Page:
Saturday, September 4, 2010

Book Review - Bury Your Dead by Louise Penny

Bury Your Dead is a masterpiece!  You know I have loved the Chief Inspector Gamache series.  This latest installment is far and away her best work yet!  Building upon characters and cultures and plots from the past Louise Penny takes us on a most marvelous journey.

How thankful I am to have been to the Townships along the Vermont border.  How wonderful that I've spent time walking the narrow streets within the old walled Quebec City.  For me this was a nostalgic, enriching, enlightening refresher on our wonderful experiences there.   While for you, should it be that you've not been to those places, it will be a fine primer in preparation for what ought to be a foremost destination on your bucket list.

So much history.  So much tragedy.  So much triumph.  So much culture.  Quebec is rich, inviting, enchanting and Louise Penny has captured it all.  Add to that the elaborate, credible, triple plot and you have, to my mind, one of the best books of fiction ever written.  I expect it to stand as a favorite for the balance of my life.  I am in awe of the author's elaborate, deep, heartfelt understanding of human nature and motive.  I cannot read her work without understanding myself more fully.  I cannot spend time with her without wanting to be better, kinder, more settled and confident.  She teaches and inspires me on every page.  She strips away the veneer of her complex characters and finds something to love in even the coarsest.  She shows me how I might do that with those with whom I rub shoulders.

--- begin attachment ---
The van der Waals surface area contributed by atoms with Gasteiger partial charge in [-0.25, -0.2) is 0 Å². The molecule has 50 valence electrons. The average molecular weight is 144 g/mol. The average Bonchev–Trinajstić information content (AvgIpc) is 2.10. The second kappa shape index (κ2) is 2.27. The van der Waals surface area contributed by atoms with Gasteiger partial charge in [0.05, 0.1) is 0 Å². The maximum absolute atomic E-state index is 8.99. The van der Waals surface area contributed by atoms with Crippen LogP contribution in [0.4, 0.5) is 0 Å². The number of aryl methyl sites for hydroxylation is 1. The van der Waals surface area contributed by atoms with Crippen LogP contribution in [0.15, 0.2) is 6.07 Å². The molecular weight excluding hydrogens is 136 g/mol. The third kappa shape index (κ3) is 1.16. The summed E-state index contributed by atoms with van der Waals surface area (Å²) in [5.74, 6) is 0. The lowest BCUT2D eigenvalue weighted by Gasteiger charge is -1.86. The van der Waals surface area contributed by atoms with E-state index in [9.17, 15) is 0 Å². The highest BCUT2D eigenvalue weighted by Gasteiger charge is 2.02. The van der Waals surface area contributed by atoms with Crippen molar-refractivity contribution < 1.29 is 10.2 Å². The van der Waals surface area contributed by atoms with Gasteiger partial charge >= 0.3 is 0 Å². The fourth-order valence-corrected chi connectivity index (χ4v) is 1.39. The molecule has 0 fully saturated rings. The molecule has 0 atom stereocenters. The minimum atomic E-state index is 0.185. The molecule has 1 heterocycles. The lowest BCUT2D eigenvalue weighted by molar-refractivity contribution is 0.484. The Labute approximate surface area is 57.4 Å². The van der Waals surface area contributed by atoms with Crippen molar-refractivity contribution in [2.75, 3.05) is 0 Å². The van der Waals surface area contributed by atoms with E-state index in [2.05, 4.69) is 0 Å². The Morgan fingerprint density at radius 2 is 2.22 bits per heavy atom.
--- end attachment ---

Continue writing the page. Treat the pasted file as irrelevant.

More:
Great fiction is not only entertaining, it is cathartic.  That is a gross understatement when considering not only this book but this series of books.  I am better and more at peace for having experienced the thought and emotion generated in such well developed fiction.

 I recommend you read the series in order.  Not that they can't stand alone.  They can.  But the deep rich theme and texture of Louise Penny's work is best enjoyed like a long delightful meal with good friends, not to be rushed, but to be savored and relished.  Clearly she began with the end in mind and the depth of her preparation in character development and plot detail and intricacy are rivaled by only a few masterworks like Les Miserables and A Tale of Two Cities.

Thankfully, we are anticipating more from my new favorite author.  I have every reason to expect it to be even better than this.  Louise Penny does not disappoint.


Candleman said...

When I liken this book to Les Miserables I ought to inform you that Penny does not spend eight parenthetical chapters on the development of the sewers beneath Quebec City or on the Battle of the Plains of Abraham. In that regard, though I am a connoisseur of detail, this work exceeds that of Victor Hugo. Nothing in Louise Penny's books belongs in parentheses.

Louise Penny Author said...

Hi Candleman,

Lovely, thoughtful, vibrant review. thank you for not only bringing your mind to the books, but your considerable heart too.

Utah Mom said...

Oh, great--more books I need to read. :) I so enjoy Booklogged's and your reviews.

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